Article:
Arnica montana

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Arnica montana
Scientific classification
Kingdom: Plantae
(unranked): Angiosperms
(unranked): Eudicots
(unranked): Asterids
Order: Asterales
Family: Asteraceae
Genus: Arnica
Species: A. montana
Binomial name
Arnica montana
L.
Synonyms [1]
  • Doronicum montanum Lam.
  • Doronicum arnica Desf.
  • Doronicum arnica Garsault
  • Doronicum oppositifolium Lam.
  • Arnica helvetica Loudon
  • Arnica petiolata Schur
  • Arnica plantaginisfolia Gilib.

Arnica montana, known commonly as leopard's bane, wolf's bane, mountain tobacco and mountain arnica,[1] is a European flowering plant with large yellow capitula.

Arnica has been used in herbal medicine.[2]

Distribution and habitat[edit]

Arnica montana

Arnica montana is endemic to Europe, from southern Iberia to southern Scandinavia and the Carpathians. It is absent from the British Isles and the Italian and Balkan Peninsulas. A. montana grows in nutrient-poor siliceous meadows up to nearly 3,000 metres (9,800 ft). It is rare overall, but may be locally abundant. It is becoming rarer, particularly in the north of its distribution, largely due to increasingly intensive agriculture. In more upland regions, it may also be found on nutrient-poor moors and heaths.

Form[edit]

A. montana has tall stems, 20–60 centimetres (7.9–23.6 in) high, supporting usually a single flower head. Most of the leaves are in a basal rosette, but one or two pairs may be found on the stem and are, unusually for composites, opposite. The flower heads are yellow, approximately 5 cm in diameter, and appear from May to August.

Uses and toxicity[edit]

Arnica montana is sometimes grown in herb gardens and has long been used medicinally.[3][4] It contains the toxin helenalin, which can be poisonous if large amounts of the plant are eaten. It produces severe gastroenteritis and internal bleeding of the digestive tract if enough material is ingested.[5][medical citation needed] Contact with the plant can also cause skin irritation.[6][7] The roots contain derivatives of thymol,[8] which are used as fungicides and preservatives and may have some anti-inflammatory effect.[9] When used topically in a gel at 50% concentration, Arnica montana was found to have the same effect when compared to a 5% ibuprofen gel for treating the symptoms of hand osteoarthritis.[10][non-primary source needed]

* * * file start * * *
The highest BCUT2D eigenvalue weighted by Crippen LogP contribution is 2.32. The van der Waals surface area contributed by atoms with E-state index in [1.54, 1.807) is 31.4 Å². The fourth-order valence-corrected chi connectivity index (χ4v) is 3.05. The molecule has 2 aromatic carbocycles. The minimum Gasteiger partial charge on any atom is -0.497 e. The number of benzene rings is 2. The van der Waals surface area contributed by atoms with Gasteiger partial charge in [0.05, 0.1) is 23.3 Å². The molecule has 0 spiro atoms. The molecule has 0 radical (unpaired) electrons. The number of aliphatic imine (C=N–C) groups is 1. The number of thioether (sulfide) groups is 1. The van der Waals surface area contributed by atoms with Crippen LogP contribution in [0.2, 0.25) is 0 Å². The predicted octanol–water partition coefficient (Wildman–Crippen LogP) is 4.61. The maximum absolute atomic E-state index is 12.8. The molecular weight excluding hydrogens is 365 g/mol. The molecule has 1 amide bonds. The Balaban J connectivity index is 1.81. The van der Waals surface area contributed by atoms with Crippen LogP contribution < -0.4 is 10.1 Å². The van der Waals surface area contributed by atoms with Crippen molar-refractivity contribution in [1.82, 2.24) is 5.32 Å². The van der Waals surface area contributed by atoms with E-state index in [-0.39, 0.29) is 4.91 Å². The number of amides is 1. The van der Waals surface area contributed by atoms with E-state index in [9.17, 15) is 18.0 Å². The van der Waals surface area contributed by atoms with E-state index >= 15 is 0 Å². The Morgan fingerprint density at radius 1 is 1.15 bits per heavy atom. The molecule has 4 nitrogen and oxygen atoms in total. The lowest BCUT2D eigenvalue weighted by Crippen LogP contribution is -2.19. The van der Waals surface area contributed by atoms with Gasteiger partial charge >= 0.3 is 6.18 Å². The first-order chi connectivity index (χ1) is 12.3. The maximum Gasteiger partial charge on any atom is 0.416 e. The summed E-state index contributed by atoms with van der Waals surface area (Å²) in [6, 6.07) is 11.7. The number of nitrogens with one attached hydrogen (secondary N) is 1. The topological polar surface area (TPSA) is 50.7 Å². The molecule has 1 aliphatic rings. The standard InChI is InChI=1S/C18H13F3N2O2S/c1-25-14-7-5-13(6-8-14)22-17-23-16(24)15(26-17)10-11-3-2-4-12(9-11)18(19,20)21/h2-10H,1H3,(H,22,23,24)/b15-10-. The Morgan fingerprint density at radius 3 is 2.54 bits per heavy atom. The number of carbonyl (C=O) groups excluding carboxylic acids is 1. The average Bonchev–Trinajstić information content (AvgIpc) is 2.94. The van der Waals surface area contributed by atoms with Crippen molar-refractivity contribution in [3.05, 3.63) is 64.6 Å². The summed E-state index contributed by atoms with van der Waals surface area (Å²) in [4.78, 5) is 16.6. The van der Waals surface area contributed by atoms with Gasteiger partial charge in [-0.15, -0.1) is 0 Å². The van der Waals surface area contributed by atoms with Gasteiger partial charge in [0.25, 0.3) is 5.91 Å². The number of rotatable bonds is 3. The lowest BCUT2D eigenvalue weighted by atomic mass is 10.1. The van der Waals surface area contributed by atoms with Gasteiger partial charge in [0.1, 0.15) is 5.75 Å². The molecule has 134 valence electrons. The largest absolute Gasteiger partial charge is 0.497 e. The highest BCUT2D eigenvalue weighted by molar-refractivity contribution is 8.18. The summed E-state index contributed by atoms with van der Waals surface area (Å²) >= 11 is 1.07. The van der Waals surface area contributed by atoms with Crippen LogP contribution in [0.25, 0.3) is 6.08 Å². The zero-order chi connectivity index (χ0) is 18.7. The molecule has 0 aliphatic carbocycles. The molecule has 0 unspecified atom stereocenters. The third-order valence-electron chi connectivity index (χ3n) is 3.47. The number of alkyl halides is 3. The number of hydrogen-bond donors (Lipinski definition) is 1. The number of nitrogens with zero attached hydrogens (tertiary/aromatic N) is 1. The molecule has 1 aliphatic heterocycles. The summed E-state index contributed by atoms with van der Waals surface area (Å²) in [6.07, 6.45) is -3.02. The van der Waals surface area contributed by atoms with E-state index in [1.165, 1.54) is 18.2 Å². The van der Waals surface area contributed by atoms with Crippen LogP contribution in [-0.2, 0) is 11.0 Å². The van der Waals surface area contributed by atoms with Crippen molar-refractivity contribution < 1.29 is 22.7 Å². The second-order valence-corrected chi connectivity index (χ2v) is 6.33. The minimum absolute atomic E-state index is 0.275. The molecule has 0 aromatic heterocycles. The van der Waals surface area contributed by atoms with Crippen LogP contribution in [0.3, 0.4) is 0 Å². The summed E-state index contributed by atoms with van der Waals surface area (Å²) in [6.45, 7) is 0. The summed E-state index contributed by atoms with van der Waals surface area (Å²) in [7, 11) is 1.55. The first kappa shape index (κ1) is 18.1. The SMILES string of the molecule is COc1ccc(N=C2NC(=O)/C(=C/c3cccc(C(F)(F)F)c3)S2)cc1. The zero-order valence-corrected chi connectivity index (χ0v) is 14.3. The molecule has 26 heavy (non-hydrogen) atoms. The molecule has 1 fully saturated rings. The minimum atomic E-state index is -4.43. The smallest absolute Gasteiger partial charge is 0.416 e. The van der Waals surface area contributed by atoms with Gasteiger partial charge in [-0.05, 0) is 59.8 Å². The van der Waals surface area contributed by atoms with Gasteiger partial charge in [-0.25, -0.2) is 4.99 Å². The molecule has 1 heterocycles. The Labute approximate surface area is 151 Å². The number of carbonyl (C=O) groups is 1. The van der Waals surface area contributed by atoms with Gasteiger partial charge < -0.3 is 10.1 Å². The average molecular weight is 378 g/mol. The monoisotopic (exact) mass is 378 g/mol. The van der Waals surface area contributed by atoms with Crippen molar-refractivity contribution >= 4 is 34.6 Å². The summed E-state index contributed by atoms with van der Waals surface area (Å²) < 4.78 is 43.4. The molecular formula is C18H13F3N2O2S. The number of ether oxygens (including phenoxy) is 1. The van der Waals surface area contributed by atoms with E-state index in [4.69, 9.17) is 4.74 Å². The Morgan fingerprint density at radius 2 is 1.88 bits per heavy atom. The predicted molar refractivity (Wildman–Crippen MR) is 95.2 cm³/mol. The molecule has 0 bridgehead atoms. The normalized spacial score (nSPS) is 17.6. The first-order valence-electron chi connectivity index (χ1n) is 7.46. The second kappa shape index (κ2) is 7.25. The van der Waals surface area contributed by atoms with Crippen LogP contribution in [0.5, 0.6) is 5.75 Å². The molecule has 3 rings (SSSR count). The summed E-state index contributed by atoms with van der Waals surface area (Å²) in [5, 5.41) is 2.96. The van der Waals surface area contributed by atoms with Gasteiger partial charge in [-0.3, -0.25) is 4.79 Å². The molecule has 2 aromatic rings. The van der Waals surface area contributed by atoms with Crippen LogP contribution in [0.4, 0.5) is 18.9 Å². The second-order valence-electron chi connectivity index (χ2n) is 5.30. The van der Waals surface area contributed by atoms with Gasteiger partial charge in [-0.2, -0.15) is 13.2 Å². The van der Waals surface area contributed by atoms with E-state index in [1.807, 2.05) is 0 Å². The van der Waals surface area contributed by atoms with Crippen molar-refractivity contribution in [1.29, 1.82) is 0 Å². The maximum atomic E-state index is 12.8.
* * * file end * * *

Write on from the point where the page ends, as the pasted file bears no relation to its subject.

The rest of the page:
Arnica gel is often sold as a homeopathic medicine, in which case the concentration of arnica within it is lower than an undiluted gel.[11] For example, Boiron's version of the gel is indicated as "1X" concentration (see homeopathic dilutions), which would result in a 1/10 dilution of the actual arnica.[12]

Arnica montana fruits and seeds

References[edit]

  1. ^ a b Judith Ladner. "Arnica montana". Food and Agriculture Organization. Archived from the original on February 13, 2010. Retrieved March 16, 2010. 
  2. ^ Knuesel, O.; Weber, M.; Suter, A. (2002). "Arnica montana gel in osteoarthritis of the knee: An open, multicenter clinical trial". Advances in Therapy 19 (5): 209–218. doi:10.1007/BF02850361. PMID 12539881.  edit
  3. ^ "Arnica". Flora of North America. efloras.org. Archived from the original on April 4, 2010. Retrieved March 16, 2010. 
  4. ^ A. L. Butiuc-Keul & C. Deliu (2001). "Clonal propagation of Arnica montana L., a medicinal plant". In Vitro Cellular and Development Biology – Plant 37 (5): 581–585. doi:10.1007/s11627-001-0102-2. JSTOR 4293517. 
  5. ^ Gregory L. Tilford (1997). Edible and Medicinal Plants of the West. Mountain Press. ISBN 0-87842-359-1. 
  6. ^ "Poisonous Plants: Arnica montana". North Carolina State University. 
  7. ^ Rudzki E, Grzywa Z (October 1977). "Dermatitis from Arnica montana". Contact Dermatitis 3 (5): 281–2. doi:10.1111/j.1600-0536.1977.tb03682.x. PMID 145351. 
  8. ^ I. Weremczuk-Jezyna, W. Kisiel & H. Wysokińska (2006). "Thymol derivatives from hairy roots of Arnica montana". Plant Cell Reports 25 (9): 993–6. doi:10.1007/s00299-006-0157-y. PMID 16586074. 
  9. ^ P. C. Braga, M. Dal Sasso, M. Culici, T. Bianchi, L. Bordoni & L. Marabini (2006). "Anti-inflammatory activity of thymol: inhibitory effect on the release of human neutrophil elastase". Pharmacology 77 (3): 130–6. doi:10.1159/000093790. PMID 16763380. Retrieved January 27, 2008. 
  10. ^ R. Widrig, A. Suter, R. Saller & J. Melzer (2007). "Choosing between NSAID and arnica for topical treatment of hand osteoarthritis in a randomised, double-blind study". Rheumatology International 27 (6): 585–91. doi:10.1007/s00296-007-0304-y. PMID 17318618. 
  11. ^ http://www.dailymail.co.uk/health/article-160090/Does-Arnica-really-work.html
  12. ^ http://www.boironusa.com/info/

External links[edit]